The Dynamics of Capitalism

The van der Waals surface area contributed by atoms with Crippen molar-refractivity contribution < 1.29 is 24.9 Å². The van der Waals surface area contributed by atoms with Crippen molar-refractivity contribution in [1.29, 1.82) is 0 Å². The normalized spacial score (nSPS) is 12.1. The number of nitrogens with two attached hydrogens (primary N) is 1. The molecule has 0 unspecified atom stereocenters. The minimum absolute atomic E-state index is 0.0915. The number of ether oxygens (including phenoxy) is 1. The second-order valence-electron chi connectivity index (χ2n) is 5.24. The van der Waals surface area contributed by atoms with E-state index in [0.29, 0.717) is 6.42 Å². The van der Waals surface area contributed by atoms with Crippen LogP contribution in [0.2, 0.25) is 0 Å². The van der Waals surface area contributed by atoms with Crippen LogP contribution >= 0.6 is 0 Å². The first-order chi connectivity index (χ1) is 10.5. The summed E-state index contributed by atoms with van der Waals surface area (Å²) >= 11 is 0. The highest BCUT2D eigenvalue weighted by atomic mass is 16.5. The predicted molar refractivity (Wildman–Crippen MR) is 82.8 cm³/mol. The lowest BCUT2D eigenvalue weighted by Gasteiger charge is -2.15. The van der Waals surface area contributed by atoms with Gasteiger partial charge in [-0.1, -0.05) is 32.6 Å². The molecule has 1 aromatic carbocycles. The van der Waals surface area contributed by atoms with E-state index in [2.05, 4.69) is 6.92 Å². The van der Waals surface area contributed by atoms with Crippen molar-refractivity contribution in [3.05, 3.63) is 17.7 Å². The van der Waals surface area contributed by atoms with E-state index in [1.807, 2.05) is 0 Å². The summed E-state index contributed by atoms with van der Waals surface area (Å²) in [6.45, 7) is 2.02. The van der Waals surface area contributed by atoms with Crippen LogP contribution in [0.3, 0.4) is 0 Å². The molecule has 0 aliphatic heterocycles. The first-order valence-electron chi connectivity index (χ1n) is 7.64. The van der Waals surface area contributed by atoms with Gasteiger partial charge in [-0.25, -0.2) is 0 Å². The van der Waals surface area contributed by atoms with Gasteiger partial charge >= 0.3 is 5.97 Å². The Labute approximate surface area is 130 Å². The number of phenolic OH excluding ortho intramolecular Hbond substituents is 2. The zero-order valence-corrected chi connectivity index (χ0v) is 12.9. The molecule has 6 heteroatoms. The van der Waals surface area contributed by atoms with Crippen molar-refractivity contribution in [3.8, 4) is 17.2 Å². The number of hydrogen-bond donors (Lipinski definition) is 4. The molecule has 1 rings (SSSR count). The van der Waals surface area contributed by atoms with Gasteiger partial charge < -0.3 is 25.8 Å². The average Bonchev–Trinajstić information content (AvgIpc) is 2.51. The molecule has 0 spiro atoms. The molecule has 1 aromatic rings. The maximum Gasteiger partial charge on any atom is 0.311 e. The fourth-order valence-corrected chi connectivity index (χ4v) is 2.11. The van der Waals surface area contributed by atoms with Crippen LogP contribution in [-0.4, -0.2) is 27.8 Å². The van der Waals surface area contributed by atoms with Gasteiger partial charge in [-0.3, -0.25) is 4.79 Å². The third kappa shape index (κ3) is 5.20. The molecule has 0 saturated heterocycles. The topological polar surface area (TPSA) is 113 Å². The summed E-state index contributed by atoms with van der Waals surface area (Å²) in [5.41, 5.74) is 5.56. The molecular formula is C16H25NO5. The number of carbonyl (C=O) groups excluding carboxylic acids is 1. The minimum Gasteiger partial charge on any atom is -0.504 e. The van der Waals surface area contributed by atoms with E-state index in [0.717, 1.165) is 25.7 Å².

This paper, written for a larger compendium edited by Dennis Mueller, examines key dynamic features of capitalistic economies and how prominent economists such as Schumpeter, Marx, Keynes, and von Mises perceived them. The emphasis is on the growth in real per capita income achieved by capitalistic economies during the past two centuries. A Gedankenexperiment exploring what might have happened if the growth experience began earlier, in the year 800, shows how astonishing the record has been. Technological innovation, in large part endogenous to the capitalist system, is a key explanation for the growth achieved. A briefer discursion deals with breaks in growth trajectories, notably, in the form of business downturns and business fluctuations more generally. They are shown to be small relative to the longer-term growth pattern. An equally important issue is how the gains from growth have been distributed. Contrary to Marx's "immiserization" prediction, the gains have for the most part been widely shared among capitalists and workers alike. However, stagnation of real income growth for American production workers since the 1970s introduces new and troubling questions, several of whose provisional explanations are investigated.
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